Texas State Stone
Petrified wood is a type of fossilized wood in which all the organic material has been replaced by minerals, usually quartz. This makes it technically a fossil instead of a stone. Quartz crystals are colorless, but the elements manganese, copper, chromium, cobalt, carbon, and iron give petrified wood its color. Petrified logs tend to look like they were cleanly cut because the physical characteristics of cylindrical quartz cause it to break cleanly when stressed.
Petrified palmwood comes from an extinct genus of palm calledpalmoxylon. The suffix -oxylon means that the ancient palms resembled modern palms in structure, although the two may not be closely related. Rod-like structures within the wood give the fossil its spotted or lined appearance, depending upon the lapidary techniques used and the angle at which they are cut.
A STATE SYMBOL
Some of the best agate, jasper, chert, and petrified wood (particularly petrified palmwood) found in the nation comes from Texas. Fine-quality palmwood comes from Live Oak and Webb counties. In 1969, Texas designated petrified palmwood its official state stone.
Petrified wood is the state gemstone of Washington and the state fossil of Louisiana. The state fossil of North Dakota is Teredo petrified wood. Alberta, Canada, designated petrified wood its provincial stone.
The Greek root petra or πέτρα means "rock" or "stone," or literally, "wood turned into stone." The fossil is the petrified wood of ancient palm trees.
FORMATION AND OCCURRENCE
Wood becomes petrified when it is buried underground in sediment by volcanoes, mudslides, or other natural disasters. Minerals from groundwater replace the organic material that once existed in the wood. As the plant's lignin and cellulose decay away, the minerals harden. Because this process is done cell by cell, the resulting fossil is a copy of the original, maintaining characteristics such as tree rings.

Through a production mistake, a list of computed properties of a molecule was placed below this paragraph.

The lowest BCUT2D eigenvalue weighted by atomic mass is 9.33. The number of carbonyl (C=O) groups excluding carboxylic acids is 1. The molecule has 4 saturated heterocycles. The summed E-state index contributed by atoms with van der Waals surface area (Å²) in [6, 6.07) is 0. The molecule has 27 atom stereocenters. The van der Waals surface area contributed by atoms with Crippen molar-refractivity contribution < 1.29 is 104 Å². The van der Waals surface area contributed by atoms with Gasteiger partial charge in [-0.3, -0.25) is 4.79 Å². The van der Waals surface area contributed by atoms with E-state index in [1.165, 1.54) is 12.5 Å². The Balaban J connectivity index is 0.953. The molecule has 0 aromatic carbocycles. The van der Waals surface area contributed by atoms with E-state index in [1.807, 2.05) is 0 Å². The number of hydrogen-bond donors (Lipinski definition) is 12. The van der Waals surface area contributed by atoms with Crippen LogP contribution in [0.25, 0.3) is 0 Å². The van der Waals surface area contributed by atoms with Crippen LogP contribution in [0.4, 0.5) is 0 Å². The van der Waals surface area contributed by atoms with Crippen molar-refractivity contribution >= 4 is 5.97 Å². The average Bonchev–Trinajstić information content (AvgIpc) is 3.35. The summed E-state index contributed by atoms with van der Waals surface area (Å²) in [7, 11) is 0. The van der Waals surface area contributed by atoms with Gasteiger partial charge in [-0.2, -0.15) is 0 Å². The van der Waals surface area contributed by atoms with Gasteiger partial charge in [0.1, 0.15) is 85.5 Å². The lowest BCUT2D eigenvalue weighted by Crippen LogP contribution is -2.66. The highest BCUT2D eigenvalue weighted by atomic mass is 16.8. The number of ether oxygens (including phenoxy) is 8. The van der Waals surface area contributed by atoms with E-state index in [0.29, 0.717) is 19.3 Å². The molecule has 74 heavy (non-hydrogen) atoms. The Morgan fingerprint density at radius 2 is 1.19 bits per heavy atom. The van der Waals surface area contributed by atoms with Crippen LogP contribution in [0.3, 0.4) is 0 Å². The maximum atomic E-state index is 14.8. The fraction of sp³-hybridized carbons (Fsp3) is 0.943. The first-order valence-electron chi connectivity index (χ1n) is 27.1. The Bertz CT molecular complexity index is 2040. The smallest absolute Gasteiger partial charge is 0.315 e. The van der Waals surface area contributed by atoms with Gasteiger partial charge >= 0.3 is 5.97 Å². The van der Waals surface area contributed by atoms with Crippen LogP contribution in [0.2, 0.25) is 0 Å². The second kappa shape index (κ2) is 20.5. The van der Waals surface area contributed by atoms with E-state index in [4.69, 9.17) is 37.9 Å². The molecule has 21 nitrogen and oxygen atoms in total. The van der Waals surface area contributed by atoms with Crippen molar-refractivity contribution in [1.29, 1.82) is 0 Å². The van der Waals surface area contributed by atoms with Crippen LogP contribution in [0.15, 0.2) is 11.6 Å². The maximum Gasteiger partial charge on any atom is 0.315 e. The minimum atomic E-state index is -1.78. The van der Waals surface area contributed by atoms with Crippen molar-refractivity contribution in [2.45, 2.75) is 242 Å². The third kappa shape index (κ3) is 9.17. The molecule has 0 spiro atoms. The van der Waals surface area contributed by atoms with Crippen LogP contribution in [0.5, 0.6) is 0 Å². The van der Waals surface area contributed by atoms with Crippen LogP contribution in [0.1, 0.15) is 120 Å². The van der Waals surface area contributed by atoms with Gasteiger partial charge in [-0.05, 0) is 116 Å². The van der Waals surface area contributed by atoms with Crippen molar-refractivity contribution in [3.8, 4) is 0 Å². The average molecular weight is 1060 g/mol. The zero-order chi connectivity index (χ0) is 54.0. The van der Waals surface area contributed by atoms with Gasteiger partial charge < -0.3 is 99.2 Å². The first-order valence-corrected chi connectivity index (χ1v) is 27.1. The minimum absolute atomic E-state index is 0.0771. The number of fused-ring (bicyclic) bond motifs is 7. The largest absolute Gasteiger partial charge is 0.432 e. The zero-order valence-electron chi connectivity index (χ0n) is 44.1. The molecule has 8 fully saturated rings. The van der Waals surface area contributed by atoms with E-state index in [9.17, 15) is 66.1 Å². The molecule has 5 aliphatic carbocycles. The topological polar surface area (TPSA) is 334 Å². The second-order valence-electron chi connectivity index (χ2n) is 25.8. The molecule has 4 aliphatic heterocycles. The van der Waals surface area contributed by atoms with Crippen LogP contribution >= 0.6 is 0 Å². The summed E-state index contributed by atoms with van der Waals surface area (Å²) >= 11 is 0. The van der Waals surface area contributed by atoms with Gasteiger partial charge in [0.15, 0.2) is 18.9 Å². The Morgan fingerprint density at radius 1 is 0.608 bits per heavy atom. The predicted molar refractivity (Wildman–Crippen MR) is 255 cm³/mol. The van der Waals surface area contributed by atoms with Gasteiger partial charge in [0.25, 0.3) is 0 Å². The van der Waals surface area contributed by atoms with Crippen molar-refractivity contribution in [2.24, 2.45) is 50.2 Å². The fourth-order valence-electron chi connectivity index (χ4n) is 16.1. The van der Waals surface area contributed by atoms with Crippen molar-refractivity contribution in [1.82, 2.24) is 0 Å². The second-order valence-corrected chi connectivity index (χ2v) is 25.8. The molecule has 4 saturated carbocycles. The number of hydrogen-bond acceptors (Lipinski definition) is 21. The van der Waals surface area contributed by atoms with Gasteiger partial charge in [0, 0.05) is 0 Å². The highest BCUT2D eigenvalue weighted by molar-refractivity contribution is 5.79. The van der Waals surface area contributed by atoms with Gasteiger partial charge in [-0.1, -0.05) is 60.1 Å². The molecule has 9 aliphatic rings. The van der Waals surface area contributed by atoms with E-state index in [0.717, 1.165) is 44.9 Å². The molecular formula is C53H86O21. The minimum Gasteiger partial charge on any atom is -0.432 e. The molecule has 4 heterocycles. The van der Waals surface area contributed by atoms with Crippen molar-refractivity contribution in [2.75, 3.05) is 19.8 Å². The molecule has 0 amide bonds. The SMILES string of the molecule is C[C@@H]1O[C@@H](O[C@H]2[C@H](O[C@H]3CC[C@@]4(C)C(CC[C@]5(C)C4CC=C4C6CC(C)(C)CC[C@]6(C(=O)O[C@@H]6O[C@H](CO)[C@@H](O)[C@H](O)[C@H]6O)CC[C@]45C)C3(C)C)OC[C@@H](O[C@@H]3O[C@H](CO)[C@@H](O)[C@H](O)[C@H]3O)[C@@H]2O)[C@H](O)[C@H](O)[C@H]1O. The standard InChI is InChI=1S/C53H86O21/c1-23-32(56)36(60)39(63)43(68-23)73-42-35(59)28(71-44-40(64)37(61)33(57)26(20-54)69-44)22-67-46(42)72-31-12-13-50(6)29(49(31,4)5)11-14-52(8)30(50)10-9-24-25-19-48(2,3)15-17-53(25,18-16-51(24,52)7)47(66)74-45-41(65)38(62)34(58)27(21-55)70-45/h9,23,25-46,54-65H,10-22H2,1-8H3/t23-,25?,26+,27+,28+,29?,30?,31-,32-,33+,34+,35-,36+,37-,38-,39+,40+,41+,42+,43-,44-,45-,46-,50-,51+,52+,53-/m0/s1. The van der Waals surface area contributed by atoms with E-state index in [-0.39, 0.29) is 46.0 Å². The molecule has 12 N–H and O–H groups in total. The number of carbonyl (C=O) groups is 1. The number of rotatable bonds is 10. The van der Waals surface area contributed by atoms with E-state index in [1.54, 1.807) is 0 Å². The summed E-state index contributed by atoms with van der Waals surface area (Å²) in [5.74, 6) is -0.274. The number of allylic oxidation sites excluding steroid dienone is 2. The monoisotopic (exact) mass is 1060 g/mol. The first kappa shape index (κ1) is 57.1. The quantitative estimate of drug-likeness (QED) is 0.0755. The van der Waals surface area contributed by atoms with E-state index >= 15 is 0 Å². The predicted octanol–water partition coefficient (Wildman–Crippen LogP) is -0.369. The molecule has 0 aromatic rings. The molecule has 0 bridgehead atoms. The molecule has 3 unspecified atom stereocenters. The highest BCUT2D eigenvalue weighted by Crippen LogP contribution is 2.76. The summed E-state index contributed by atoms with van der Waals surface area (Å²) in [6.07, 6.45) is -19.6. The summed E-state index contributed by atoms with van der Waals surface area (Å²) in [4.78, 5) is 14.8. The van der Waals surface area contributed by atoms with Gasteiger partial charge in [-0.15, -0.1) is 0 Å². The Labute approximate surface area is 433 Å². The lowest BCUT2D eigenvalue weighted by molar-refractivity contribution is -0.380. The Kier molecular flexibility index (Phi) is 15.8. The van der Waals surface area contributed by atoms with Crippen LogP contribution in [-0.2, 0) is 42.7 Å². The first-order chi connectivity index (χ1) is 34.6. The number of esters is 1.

Fossilized coral, sponges, and mollusks have been found near petrified palmwood localities. This suggests that the ancient palms grew near tropical, prehistoric seas.
Petrified palmwood from the Miocene and Oligocene periods, approximately 20 to 35 million years ago, occurs in west Texas, eastern Louisiana, and parts of Mississippi. It is most abundant in a band along the Gulf Coast, up to 100 miles inland.
Petrified forests are widespread. The Petrified Forest National Monument in Chubut Province in the Argentine Patagonia is considered to be one of the world's best petrified reserves. One of the largest deposits of petrified wood in the United States is found in Theodore Roosevelt National Park in North Dakota. The largest in the country is probably Petrified Forest National Park in Arizona; it is possibly the largest concentration in the world.
Native Americans once used petrified palmwood to make knives, projectile points, and other tools. Today it is prized by collectors for its variety of colors, its structure, and its design.
Its color, beauty, and hardness, added to the fact that it takes a nice polish, make petrified palmwood a popular jewelry and decorative item. Petrified wood material is suitable for tumble polishing for use in baroque jewelry or for cutting into cabochons for jewelry and display. Freeform and calibrated slabs are polished for pen and pencil set bases and bases of other items, and polished slabs are used for clock faces. Additionally, large blocks, limb sections, and geometric shapes are used as bookends and decorator pieces. Objects of art, principally carvings, are produced, and furniture such as coffee tables and end tables are made from petrified wood.
Scientists at a laboratory in Washington state created artificial petrified wood by soaking pine in silica and tungsten solutions.
PETRIFIED WOOD FACTS
Name: Petrified Wood
Chemical Formula: SiO2
Color: Occurs in an infinite range of colors. Most commonly white, purple, brown, and colorless. Many specimens are multicolored or banded.
|Author: World Trade Press|